Archive for the ‘Tutorial’ Category

Using an Arduino to Program an ATtiny

October 15, 2012 2 comments

The ATtiny is in most ways a smaller version of the ATmega – the brain of an Arduino – and I will be attempting to program it using the Arduino for ISP. If you want to learn what ISP is you can briefly look at the wiki article or this finely detailed article which deals with programming ATMEL microcontrollers. But basically, ISP lets you program your chip when its already been placed into your circuit, which is why its known as In-System Programming (ISP).


To guide me through this process I will be using this tutorial by MIT Media Labs(which is somewhat outdated) and this more easily digestible guide on Instructables. As described on both website, I will be needing:

  • Arduino Uno or Duemilanove (with an ATmega328)
  • ATtiny85 (but you can also use an ATtiny45, ATtiny44, or ATtiny84)
  • 10 uF Capacitor
  • a breadboard
  • jumper wires
  • an LED
  • a 220 Ohm resistor


First, we’ll need to install ATtiny support (also known as “cores”) into the Arduino IDE. I’m going to assume you already have the latest version of Arduino IDE (1.0.1 as of this posting), if not, you should go update it.

EDIT: While the above linked cores will work just fine with this tutorial, a much better version can be found here. The install process is much the same as below, simply copy and overwrite any files into the hardware folder.

  • Locate your main Arduino folder
  • In it should be a sub-folder called “hardware”
  • Copy the ATtiny folder from inside the .zip to the hardware folder. You should end up with a folder structure something like Documents > Arduino > hardware > ATtiny that contains the file boards.txt and another folder called variants.

  • Restart the Arduino development environment.
  • If done correctly, you should see multiple ATtiny entries in the Tools > Board menu.


Next, we need to connect the Arduino to the ATtiny. It may be a good idea to make sure that the Arduino isn’t running anything. You can do this by uploading the “BareMinimum” sketch found under File > Examples > Basics. Then, connect the ATtiny to the Arduino in this way:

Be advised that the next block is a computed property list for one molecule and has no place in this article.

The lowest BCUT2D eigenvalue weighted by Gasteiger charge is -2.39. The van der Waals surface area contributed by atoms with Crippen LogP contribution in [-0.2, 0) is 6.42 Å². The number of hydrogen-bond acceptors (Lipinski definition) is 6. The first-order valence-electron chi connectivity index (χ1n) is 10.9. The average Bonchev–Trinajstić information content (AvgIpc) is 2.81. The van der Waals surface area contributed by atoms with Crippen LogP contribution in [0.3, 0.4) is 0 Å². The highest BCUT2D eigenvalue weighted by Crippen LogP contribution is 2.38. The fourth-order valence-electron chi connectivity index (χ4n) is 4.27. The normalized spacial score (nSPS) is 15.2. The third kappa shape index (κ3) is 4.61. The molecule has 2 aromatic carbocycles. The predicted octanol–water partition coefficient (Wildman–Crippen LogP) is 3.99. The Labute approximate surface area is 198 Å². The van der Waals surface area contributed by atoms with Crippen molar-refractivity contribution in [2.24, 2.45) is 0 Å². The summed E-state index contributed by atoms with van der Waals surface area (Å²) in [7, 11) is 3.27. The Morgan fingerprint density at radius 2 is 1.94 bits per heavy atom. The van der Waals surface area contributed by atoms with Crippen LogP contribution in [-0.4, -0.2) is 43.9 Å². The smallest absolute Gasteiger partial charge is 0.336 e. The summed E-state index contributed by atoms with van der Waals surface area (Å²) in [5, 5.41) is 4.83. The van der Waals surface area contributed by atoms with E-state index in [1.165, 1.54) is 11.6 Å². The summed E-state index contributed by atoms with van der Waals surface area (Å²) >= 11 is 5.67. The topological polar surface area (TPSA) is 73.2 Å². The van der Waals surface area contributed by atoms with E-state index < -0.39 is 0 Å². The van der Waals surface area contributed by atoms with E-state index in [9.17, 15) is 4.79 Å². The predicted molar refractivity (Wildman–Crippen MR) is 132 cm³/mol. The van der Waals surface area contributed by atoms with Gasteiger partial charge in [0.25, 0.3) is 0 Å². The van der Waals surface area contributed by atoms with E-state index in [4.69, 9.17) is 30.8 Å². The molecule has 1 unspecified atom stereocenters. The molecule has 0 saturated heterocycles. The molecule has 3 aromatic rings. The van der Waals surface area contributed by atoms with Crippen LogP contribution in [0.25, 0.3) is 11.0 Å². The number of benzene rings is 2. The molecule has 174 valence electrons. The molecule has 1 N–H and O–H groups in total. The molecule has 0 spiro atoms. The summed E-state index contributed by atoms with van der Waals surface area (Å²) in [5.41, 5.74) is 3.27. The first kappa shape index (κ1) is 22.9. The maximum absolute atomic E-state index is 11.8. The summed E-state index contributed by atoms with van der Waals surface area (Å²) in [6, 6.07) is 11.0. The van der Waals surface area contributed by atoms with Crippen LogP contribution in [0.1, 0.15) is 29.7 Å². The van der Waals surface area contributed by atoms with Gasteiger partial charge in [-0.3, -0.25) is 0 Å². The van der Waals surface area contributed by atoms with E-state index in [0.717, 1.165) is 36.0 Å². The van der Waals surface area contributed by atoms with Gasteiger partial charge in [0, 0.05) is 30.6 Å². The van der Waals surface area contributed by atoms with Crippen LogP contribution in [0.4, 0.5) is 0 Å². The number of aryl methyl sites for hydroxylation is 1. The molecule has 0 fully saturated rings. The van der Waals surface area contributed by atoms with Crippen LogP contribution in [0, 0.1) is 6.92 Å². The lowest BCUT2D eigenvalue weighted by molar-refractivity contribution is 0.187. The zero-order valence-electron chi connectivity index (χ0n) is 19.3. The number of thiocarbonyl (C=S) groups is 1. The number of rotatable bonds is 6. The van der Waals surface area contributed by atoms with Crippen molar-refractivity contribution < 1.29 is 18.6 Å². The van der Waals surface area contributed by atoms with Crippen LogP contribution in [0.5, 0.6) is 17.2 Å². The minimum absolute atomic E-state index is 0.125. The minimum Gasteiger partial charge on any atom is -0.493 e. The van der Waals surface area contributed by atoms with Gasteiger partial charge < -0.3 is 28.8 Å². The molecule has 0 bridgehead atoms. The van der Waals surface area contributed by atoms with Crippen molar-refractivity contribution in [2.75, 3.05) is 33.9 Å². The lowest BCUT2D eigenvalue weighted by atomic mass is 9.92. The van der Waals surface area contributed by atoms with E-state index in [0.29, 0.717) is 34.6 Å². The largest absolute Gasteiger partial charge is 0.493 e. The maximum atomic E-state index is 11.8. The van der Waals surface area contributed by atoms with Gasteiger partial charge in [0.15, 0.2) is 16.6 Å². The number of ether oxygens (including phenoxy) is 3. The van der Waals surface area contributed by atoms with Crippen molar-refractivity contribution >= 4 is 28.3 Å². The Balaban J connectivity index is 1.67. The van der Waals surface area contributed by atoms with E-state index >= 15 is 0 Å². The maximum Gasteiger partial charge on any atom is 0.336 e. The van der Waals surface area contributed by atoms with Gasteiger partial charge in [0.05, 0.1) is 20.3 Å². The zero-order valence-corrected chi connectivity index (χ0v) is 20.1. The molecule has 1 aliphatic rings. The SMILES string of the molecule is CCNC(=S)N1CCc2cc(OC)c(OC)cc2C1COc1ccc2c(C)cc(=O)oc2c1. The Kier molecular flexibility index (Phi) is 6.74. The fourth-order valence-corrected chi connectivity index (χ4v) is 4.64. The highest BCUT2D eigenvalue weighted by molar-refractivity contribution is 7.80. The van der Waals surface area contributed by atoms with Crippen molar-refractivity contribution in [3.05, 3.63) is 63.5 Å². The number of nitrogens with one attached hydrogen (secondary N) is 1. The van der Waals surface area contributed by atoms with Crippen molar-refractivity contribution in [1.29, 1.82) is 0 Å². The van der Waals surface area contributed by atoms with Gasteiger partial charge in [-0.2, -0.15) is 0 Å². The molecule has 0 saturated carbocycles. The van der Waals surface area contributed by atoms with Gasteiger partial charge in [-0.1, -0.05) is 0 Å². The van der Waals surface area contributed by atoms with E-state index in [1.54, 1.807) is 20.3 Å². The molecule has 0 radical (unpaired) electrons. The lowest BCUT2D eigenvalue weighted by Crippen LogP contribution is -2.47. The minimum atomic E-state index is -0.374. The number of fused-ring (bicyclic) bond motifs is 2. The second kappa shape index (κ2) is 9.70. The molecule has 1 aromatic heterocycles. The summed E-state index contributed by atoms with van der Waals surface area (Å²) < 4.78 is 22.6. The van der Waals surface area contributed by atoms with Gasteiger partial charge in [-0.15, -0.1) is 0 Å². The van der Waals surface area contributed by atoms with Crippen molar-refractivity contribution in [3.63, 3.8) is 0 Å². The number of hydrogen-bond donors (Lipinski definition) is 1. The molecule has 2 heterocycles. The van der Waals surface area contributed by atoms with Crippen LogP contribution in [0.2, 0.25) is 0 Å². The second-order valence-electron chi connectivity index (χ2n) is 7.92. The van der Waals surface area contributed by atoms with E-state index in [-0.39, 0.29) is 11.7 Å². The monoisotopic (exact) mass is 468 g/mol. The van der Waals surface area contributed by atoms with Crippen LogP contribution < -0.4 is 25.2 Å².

Here’s how my setup looked:

(NOTE: In the picture I reversed the GND and 5V on the Arduino. Don’t do that.)

The pin connections are:

  • ATtiny Pin 2 to Arduino Pin 13 (or SCK of another programmer)
  • ATtiny Pin 1 to Arduino Pin 12 (or MISO of another programmer)
  • ATtiny Pin 0 to Arduino Pin 11 (or MOSI of another programmer)
  • ATtiny Reset Pin to Arduino Pin 10 (or RESET of another programmer)

NOTE: Dont confuse the output pins (0 – 4) above with the actual IC pins (1 – 8), refer to the Fritzing diagram above and the diagram below to connect everything correctly. You can use the dot in the corner of the ATtiny to orient it properly. Double check everything before powering up unless you want to chance frying your ATtiny.

Arduino ISP

Configuring the Arduino to act as a serial programmer to program other chips is simple;

  • Make sure the board being used is still the Arduino (you can see what board is being uploaded to at the bottom right of the Arduino IDE)
  • Open the “ArduinoISP” sketch from the File > Examples menu.
  • Upload the sketch to your Arduino.
  • The Arduino should now be ready to work as an ISP.

NOTE: At this point the capacitor should NOT be used to connect ground and reset as it may prevent the sketch from being uploaded successfully.

Configuring the ATtiny to run at 8 MHz

Before we program the ATtiny with our first sketch, its a good idea to configure it to run at 8 MHz to it so that we can have our sketches run at a normal speed and use the SoftwareSerial library. You will only need to do this once for each microcontroller.

  • Place the 10uF capacitor between ground and the Arduino reset pin. Be sure to connect the negative of the capacitor to ground.
  • Select which board you are programming by going to Tools > Board. In my case I will be programming a ATtiny85 and running it at 8 MHz.